He stood, the sheets clinging stubbornly to flesh of his bare buttocks before slipping free. He went to the dresser, carrying The Blessed Mother with him, her visage immortalized upon the canvas of his back. She'd watched his back during his days spent in Fallujah, and she'd been with him for the past year since his return to civilian life.
Diego slid into loose-fit jeans, then slipped his feet into a pair of rubber sport sandals. Foregoing a shirt, he grabbed his flashlight from the bottom drawer. When the bulb flickered, he smacked the handle of the flashlight hard against his palm until the light remained steady.
As he stepped outside, he quickly ascertained that the problem extended beyond a blown fuse. He stared over the rooftops across the street, noticing the city skyline in the distance had vanished, the silhouette of the buildings barely discernible by the wan light of the crescent moon.
Shutting off his flashlight, he walked up to the woman who stood on the sidewalk, also staring at the blank patch of night sky. He'd seen her in passing since he'd moved in a few months ago, but she'd always been with her boyfriend, and Diego was not one to look at or make conversation with another man's girl for too long, even if he did have a weakness for redheads.
But from what Diego had gathered, his neighbor's boyfriend had recently moved out. Wistfully, he admired the long tendrils of her auburn curls, envying their path where they rippled down the curves of her shapely backside. Resisting the urge to reach out and stroke just one wayward lock, he went to stand beside her.
"That's not a sight you see often," he commented, nodding toward the invisible skyline.
"Yeah, it's rather surreal. I guess everyone's been running their air too much." She glanced up at him and cocked one eyebrow. "So, how do you like our luxury condos?"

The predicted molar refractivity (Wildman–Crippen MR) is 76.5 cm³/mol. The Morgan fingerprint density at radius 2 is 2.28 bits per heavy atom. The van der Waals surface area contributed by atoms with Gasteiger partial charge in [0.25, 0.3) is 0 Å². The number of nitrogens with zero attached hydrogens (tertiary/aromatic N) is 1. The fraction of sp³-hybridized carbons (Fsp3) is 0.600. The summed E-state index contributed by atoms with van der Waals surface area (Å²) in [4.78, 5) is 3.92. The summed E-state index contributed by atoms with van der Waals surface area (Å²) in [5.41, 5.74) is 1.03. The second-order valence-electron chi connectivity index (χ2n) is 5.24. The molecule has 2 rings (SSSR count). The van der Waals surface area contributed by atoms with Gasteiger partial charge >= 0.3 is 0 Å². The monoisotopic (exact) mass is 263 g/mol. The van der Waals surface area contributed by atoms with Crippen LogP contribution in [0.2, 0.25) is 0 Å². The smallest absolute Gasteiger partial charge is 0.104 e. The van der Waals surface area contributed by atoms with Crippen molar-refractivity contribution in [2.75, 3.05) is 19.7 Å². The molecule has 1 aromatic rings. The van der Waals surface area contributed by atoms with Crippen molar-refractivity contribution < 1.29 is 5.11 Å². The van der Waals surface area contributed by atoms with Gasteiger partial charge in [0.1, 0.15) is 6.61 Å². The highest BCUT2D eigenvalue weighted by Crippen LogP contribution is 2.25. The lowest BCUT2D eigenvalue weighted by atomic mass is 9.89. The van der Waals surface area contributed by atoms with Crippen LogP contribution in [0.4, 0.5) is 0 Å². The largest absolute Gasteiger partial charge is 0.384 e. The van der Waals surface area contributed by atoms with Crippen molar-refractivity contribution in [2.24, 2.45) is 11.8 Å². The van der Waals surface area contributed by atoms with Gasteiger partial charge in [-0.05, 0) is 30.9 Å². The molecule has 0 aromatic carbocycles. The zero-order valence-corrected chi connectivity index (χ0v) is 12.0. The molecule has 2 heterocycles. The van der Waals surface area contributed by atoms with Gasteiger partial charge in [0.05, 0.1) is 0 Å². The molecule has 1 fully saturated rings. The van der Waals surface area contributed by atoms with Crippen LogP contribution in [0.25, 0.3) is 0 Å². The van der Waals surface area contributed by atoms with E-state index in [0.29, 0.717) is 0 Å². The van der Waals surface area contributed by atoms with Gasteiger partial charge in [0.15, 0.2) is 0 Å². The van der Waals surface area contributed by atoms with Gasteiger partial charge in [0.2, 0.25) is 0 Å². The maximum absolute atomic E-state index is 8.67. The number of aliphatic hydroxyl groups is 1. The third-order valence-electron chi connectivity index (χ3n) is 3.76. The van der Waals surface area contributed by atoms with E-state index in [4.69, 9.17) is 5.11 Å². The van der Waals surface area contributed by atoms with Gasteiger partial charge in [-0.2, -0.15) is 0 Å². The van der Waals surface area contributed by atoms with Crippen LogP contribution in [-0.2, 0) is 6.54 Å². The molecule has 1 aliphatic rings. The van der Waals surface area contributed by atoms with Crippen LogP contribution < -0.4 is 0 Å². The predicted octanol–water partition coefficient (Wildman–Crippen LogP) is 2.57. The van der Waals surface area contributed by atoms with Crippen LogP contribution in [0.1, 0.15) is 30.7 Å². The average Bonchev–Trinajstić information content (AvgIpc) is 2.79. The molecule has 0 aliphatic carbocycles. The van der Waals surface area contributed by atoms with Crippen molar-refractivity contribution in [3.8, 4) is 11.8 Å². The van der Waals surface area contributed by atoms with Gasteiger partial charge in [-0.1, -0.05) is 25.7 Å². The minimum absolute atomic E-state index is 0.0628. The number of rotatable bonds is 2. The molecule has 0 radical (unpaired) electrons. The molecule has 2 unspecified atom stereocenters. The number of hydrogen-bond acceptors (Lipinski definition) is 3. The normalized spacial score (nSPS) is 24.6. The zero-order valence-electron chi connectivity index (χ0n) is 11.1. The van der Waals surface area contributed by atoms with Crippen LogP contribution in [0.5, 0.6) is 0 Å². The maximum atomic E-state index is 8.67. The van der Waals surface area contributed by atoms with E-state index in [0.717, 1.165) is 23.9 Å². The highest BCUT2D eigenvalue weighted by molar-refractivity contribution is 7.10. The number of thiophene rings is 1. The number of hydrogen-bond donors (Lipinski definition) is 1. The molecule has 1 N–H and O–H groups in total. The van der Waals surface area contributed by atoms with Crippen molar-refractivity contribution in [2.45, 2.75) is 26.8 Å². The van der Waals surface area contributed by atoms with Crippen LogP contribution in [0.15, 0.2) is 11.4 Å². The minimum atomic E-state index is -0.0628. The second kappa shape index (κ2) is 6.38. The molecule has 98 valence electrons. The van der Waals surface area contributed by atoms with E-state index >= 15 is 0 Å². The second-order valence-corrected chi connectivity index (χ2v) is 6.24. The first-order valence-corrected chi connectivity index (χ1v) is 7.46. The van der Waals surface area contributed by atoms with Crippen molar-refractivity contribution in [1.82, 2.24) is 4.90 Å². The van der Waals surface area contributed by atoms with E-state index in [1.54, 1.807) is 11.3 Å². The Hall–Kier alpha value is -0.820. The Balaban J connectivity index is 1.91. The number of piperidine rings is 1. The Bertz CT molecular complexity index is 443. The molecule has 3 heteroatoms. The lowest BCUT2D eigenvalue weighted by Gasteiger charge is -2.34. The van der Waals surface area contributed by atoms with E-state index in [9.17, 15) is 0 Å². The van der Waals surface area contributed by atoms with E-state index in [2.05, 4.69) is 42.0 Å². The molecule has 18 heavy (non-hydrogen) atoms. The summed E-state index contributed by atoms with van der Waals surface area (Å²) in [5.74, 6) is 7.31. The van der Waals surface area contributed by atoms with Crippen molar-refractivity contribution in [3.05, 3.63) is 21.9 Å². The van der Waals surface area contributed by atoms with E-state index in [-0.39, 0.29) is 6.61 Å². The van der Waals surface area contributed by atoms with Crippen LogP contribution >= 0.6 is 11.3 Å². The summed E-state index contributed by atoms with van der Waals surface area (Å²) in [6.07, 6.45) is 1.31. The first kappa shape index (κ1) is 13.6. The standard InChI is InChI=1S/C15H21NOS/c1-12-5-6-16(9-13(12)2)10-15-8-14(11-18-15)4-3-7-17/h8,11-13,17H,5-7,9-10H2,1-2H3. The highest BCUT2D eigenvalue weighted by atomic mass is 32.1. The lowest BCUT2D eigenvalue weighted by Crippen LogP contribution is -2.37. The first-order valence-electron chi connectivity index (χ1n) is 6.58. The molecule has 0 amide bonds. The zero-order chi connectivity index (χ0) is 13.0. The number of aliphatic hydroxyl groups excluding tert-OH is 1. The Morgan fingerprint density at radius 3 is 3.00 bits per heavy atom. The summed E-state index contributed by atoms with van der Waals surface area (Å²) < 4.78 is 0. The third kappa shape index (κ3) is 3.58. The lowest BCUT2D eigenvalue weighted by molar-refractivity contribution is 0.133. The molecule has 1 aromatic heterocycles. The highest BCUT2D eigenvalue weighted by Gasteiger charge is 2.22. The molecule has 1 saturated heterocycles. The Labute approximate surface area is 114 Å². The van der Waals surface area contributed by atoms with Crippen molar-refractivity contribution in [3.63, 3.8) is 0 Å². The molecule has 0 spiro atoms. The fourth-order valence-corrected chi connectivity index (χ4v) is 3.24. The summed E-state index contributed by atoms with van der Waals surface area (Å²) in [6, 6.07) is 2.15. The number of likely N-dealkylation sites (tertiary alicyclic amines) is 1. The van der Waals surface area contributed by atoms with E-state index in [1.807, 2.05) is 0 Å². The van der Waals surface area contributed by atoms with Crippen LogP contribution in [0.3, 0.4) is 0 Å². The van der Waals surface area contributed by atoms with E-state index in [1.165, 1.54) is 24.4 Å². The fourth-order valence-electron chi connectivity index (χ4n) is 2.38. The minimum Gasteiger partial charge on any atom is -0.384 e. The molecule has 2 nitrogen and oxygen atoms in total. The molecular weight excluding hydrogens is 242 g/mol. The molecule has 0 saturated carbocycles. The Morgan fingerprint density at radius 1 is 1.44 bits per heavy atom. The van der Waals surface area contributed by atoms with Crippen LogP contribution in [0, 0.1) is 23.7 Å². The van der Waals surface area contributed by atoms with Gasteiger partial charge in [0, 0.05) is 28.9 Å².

He shrugged and laughed, charmed by her wry humor. "I've lived in worse." He extended his hand, reminding himself not to preface his name with Sergeant. "Diego Peralez."
Their fingers brushed. Diego was struck by her porcelain-smooth features, incandescent in the dark. While he couldn't help but note her subtle beauty, it was the vague sense of recognition, followed by a strange current that thrilled up his arm and found him wholly entranced.
Moira smiled shyly. Her eyes drifted downward and went wide. "Wow, you have a lot of tattoos."
"Oh, it's just a couple of pieces," he shrugged with a grin, yet inside he trembled, the warmth of her touch still lingering on the palm of his hand. Not one to show off his body art, as he'd commissioned it for very personal reasons, he suddenly grew self-conscious of his shirtless status. He crossed his arms and nodded up at the sky.
"Look, you can see all the stars."
Moira followed his gaze and uttered a tiny gasp. "I haven't seen the Milky Way shine that bright in years. I guess that's one of the drawbacks to urban living."
They both jumped, startled, as a car alarm sounded directly down the street. On cue, a siren wailed just blocks away, followed shortly by another.
"I don't know if it's too safe to be standing out here," Diego warned, the soldier in him at full alert.
"Yeah, I guess I'd better head inside." She wrapped her arms about her despite the heat. "Guess I'll see you around?"
"Sure thing," he said. "Nice to meet you, Moira."
Her name, it sounded so much like Maria…
"You too, Diego."
He watched her walk up the stairs, her hips swaying gently, her skirt draped enticingly low. He hadn't dated since leaving behind his last girlfriend for the war. He'd come home to find she'd understandably moved on. No woman had caught his interest since.
Until tonight. Maybe next time he saw Moira, he'd ask her out for a drink. Maybe talk her into going for a drive, to a lake a few hours outside of town, where the stars burned bright, every night…